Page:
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Leicester Friends of the Earth Group

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									         Leicester Friends of the Earth Group.
               Newsletter – March 2009 (No. 153)
I am editing the newsletter again this month, but a volunteer to do the next one would
be very welcome, to provide a bit of variety.

This month‟s newsletter is a big one, but there is a lot going on. I have included a
report on the AGM, reports on the Renewable Energy Campaign, which we are
working on at the moment and information about several major campaigns that are
coming up. There are also reports on the work currently being done to support local
windfarm proposals; details of a major revamp to our local website; an item about
changes to the Yahoo groups that we use for a lot of our internal communication;
information about the “March for Jobs, Justice & Climate”, in London, on the 28th
of March; information about showings of the new environmental film Age of Stupid;
and news of a new Green Society, being set up at Leicester University, which I hope
that we are going to be able to work closely with. Then, of course, there are our usual
listings of forthcoming events.

In addition to all of the above, I have written a long piece throwing out some
thoughts on how we might do more to make new people feel welcome and to get
them more involved. This piece includes lots of information about things that people
might like to volunteer to do, or help with.

Finally, there are two current e-mail actions that I would urge people to take part in,
one to support the Swinford windfarm project and one to urge your MP to sign Early
Day Motion 337, in support of Marine Reserves. If you are reading this newsletter on
paper and therefore unable to use the hyperlinks here, there are also links on our
website, at www.leicesterfoe.org.uk

Malcolm Hunter
March Newsletter Editor

AGM report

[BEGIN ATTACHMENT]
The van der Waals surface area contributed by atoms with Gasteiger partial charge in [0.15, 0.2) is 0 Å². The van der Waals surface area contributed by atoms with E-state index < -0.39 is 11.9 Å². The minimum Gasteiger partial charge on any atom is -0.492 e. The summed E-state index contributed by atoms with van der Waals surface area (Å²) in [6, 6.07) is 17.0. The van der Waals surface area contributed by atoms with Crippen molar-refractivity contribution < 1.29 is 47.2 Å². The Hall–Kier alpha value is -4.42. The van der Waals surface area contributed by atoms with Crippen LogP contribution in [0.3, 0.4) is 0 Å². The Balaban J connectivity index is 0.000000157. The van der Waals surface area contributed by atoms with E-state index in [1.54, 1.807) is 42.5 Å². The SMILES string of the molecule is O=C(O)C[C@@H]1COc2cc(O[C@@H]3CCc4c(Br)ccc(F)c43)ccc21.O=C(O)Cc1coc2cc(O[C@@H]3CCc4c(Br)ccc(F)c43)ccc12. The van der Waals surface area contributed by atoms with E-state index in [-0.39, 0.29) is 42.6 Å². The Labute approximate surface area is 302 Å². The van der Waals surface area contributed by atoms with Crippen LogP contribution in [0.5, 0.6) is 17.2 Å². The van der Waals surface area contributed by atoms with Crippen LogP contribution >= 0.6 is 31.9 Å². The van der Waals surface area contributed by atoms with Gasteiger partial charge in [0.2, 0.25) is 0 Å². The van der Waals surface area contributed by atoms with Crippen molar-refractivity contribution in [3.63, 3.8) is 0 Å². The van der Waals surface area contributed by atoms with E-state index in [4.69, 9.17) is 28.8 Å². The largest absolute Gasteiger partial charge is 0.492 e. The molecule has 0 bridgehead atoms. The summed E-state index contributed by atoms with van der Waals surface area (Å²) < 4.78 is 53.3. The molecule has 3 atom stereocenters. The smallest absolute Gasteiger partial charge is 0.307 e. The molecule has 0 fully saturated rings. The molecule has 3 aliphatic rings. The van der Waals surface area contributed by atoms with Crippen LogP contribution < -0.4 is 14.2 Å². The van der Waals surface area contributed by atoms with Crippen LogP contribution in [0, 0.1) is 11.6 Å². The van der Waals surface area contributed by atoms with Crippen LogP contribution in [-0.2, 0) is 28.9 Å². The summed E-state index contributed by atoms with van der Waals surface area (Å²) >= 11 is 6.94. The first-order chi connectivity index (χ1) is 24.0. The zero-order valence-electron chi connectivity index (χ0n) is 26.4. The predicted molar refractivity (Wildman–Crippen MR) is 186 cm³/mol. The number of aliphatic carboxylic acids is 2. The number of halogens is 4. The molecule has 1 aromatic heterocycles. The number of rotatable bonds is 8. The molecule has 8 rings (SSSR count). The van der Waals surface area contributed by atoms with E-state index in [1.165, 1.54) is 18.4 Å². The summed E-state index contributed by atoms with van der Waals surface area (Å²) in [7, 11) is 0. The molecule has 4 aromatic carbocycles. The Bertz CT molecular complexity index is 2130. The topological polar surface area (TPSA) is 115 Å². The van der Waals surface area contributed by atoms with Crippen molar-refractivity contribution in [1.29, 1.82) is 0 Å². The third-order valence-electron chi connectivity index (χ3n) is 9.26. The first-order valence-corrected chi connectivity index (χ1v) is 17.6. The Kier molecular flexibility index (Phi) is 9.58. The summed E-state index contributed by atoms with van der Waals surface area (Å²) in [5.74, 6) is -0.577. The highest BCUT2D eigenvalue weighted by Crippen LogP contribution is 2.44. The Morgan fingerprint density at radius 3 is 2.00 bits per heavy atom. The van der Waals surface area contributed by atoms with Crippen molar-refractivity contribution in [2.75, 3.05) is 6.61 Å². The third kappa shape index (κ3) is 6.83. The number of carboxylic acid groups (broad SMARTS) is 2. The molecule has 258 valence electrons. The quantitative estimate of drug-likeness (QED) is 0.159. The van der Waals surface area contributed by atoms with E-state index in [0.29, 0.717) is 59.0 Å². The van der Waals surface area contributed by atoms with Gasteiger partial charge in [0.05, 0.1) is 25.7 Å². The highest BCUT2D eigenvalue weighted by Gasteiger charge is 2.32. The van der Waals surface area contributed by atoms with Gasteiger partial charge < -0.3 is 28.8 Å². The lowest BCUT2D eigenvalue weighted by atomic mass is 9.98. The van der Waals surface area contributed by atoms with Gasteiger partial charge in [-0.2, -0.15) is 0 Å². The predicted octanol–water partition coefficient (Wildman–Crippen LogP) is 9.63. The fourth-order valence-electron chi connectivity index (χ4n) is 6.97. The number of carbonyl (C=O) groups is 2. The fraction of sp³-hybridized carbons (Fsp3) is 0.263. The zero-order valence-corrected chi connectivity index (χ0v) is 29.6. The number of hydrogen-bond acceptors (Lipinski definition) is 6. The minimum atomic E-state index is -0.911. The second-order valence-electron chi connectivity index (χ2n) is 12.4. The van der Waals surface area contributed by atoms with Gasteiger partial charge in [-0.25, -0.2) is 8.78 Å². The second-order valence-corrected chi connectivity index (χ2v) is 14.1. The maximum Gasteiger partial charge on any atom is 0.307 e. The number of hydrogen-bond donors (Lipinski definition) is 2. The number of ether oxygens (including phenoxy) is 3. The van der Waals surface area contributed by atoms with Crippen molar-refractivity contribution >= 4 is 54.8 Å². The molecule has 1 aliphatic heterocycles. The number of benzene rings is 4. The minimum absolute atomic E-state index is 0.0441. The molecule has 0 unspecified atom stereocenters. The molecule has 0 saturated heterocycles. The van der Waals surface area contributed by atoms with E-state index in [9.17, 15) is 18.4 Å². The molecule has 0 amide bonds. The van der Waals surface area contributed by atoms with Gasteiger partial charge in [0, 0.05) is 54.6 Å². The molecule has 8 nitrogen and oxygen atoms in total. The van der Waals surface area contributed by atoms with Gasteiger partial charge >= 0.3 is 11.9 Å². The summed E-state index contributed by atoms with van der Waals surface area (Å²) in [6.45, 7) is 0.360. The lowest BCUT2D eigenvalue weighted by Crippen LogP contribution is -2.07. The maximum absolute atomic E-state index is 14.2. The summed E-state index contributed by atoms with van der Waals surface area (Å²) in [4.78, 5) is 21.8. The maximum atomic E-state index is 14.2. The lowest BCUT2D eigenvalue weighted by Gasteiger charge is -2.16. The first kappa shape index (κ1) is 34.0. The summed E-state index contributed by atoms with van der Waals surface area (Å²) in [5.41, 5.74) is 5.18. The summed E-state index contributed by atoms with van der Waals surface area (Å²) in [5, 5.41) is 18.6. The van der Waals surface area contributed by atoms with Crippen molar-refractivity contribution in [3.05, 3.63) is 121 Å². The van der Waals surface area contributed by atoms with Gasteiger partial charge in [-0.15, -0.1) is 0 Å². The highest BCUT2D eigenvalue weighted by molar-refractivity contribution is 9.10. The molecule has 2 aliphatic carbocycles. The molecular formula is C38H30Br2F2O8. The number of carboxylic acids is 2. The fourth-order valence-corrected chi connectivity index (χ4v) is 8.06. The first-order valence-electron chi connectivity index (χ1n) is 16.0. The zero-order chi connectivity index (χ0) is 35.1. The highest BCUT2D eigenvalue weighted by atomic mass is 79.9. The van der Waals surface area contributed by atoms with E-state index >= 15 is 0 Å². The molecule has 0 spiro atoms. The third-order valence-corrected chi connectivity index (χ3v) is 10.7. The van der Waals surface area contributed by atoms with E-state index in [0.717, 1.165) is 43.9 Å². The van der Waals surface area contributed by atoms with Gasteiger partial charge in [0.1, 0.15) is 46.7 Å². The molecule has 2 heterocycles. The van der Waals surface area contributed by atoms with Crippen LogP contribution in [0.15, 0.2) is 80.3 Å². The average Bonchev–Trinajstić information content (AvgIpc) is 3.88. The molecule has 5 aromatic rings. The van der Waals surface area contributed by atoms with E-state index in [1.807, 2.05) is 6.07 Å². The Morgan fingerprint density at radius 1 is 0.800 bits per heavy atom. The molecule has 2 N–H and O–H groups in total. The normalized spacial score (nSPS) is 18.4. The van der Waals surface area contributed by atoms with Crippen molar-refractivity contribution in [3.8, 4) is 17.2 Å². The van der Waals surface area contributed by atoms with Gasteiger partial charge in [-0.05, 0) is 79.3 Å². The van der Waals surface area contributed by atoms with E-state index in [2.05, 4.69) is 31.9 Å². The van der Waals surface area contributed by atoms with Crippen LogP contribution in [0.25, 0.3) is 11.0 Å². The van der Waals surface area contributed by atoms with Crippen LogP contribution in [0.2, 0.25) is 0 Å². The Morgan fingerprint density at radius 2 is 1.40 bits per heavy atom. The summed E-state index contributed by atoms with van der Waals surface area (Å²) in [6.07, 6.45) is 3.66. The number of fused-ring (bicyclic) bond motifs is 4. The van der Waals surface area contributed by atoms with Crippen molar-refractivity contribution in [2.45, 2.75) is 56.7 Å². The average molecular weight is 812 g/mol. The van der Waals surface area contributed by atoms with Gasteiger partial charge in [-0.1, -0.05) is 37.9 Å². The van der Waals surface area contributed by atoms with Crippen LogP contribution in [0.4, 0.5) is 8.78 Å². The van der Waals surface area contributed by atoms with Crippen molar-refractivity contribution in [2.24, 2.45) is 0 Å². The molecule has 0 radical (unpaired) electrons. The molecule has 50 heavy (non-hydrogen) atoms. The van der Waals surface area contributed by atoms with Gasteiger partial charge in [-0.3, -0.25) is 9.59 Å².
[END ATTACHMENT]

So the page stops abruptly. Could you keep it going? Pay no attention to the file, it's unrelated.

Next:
Leicester FoE‟s AGM was held in January. Officers/campaign leads fed back on
what has been happening in their areas of responsibility over the last year and on what
is happening now. Responsibilities for the coming year were then agreed and the
meeting concluded with Louise Hazan, one of our two regional fulltimers, giving a
brief introduction to the priority national campaigns that will be running this year
(covered later in this newsletter).

Activities over the last year have been covered in previous newsletters, so I will only
report on a few highlights.

The highlight of the year was undoubtedly the success of the Big Ask campaign,
calling for the introduction of legislation to bind the UK Government to achieving
major cuts in CO2 emissions by 2050. Along with other FoE groups up and down the


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country, a lot of our energies were put into this campaign, which was successful in
getting a strong Climate Act passed, incorporating most of what we were calling for.
This legislation will now provide leverage to help force the UK Government to take
climate change seriously.

Other highlights were our campaigning on biofuels, an issue that Leicester were ahead
of national FoE in taking up; and the start of the Renewable Energy Campaign, which